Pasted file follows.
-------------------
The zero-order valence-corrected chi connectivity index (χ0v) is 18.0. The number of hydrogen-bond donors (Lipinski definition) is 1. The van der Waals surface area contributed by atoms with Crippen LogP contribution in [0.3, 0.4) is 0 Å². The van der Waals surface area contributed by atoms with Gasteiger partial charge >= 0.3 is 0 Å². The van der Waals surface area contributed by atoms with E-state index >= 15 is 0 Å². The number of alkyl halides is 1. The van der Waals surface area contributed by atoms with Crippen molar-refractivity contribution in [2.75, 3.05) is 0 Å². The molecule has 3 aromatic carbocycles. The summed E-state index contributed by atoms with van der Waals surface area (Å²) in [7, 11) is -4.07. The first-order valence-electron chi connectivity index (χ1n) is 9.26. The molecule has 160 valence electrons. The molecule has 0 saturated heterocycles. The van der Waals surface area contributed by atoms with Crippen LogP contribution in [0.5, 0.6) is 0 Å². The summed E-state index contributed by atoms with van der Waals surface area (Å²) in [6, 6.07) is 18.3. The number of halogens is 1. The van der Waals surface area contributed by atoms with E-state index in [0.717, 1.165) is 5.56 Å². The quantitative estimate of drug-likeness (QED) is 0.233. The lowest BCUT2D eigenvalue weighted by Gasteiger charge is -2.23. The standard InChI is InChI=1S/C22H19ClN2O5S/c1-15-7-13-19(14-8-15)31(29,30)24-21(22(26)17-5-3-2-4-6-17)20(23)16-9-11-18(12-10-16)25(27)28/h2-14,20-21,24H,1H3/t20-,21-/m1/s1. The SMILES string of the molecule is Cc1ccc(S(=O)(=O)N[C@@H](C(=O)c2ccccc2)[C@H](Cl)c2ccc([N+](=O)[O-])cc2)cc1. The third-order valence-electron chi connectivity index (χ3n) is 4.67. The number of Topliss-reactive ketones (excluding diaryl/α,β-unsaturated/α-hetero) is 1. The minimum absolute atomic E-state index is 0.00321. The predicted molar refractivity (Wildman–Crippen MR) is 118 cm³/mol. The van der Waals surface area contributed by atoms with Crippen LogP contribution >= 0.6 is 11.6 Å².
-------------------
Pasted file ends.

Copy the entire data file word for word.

The zero-order valence-corrected chi connectivity index (χ0v) is 18.0. The number of hydrogen-bond donors (Lipinski definition) is 1. The van der Waals surface area contributed by atoms with Crippen LogP contribution in [0.3, 0.4) is 0 Å². The van der Waals surface area contributed by atoms with Gasteiger partial charge >= 0.3 is 0 Å². The van der Waals surface area contributed by atoms with E-state index >= 15 is 0 Å². The number of alkyl halides is 1. The van der Waals surface area contributed by atoms with Crippen molar-refractivity contribution in [2.75, 3.05) is 0 Å². The molecule has 3 aromatic carbocycles. The summed E-state index contributed by atoms with van der Waals surface area (Å²) in [7, 11) is -4.07. The first-order valence-electron chi connectivity index (χ1n) is 9.26. The molecule has 160 valence electrons. The molecule has 0 saturated heterocycles. The van der Waals surface area contributed by atoms with Crippen LogP contribution in [0.5, 0.6) is 0 Å². The summed E-state index contributed by atoms with van der Waals surface area (Å²) in [6, 6.07) is 18.3. The number of halogens is 1. The van der Waals surface area contributed by atoms with E-state index in [0.717, 1.165) is 5.56 Å². The quantitative estimate of drug-likeness (QED) is 0.233. The lowest BCUT2D eigenvalue weighted by Gasteiger charge is -2.23. The standard InChI is InChI=1S/C22H19ClN2O5S/c1-15-7-13-19(14-8-15)31(29,30)24-21(22(26)17-5-3-2-4-6-17)20(23)16-9-11-18(12-10-16)25(27)28/h2-14,20-21,24H,1H3/t20-,21-/m1/s1. The SMILES string of the molecule is Cc1ccc(S(=O)(=O)N[C@@H](C(=O)c2ccccc2)[C@H](Cl)c2ccc([N+](=O)[O-])cc2)cc1. The third-order valence-electron chi connectivity index (χ3n) is 4.67. The number of Topliss-reactive ketones (excluding diaryl/α,β-unsaturated/α-hetero) is 1. The minimum absolute atomic E-state index is 0.00321. The predicted molar refractivity (Wildman–Crippen MR) is 118 cm³/mol. The van der Waals surface area contributed by atoms with Crippen LogP contribution >= 0.6 is 11.6 Å².